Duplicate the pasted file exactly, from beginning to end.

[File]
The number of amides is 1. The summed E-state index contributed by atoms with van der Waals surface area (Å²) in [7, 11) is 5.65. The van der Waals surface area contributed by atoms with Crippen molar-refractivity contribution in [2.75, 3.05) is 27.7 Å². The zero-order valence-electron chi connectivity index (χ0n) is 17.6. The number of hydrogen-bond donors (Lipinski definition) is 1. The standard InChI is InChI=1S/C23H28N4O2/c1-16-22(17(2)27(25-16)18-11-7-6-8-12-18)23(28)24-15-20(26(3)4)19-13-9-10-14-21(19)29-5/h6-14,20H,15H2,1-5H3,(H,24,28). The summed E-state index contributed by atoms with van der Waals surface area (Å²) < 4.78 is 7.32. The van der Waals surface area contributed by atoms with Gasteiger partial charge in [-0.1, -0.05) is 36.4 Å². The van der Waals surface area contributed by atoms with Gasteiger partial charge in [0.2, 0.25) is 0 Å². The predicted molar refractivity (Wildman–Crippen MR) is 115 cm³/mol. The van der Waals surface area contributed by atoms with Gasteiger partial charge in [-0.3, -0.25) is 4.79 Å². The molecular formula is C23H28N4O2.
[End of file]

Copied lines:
The number of amides is 1. The summed E-state index contributed by atoms with van der Waals surface area (Å²) in [7, 11) is 5.65. The van der Waals surface area contributed by atoms with Crippen molar-refractivity contribution in [2.75, 3.05) is 27.7 Å². The zero-order valence-electron chi connectivity index (χ0n) is 17.6. The number of hydrogen-bond donors (Lipinski definition) is 1. The standard InChI is InChI=1S/C23H28N4O2/c1-16-22(17(2)27(25-16)18-11-7-6-8-12-18)23(28)24-15-20(26(3)4)19-13-9-10-14-21(19)29-5/h6-14,20H,15H2,1-5H3,(H,24,28). The summed E-state index contributed by atoms with van der Waals surface area (Å²) < 4.78 is 7.32. The van der Waals surface area contributed by atoms with Gasteiger partial charge in [-0.1, -0.05) is 36.4 Å². The van der Waals surface area contributed by atoms with Gasteiger partial charge in [0.2, 0.25) is 0 Å². The predicted molar refractivity (Wildman–Crippen MR) is 115 cm³/mol. The van der Waals surface area contributed by atoms with Gasteiger partial charge in [-0.3, -0.25) is 4.79 Å². The molecular formula is C23H28N4O2.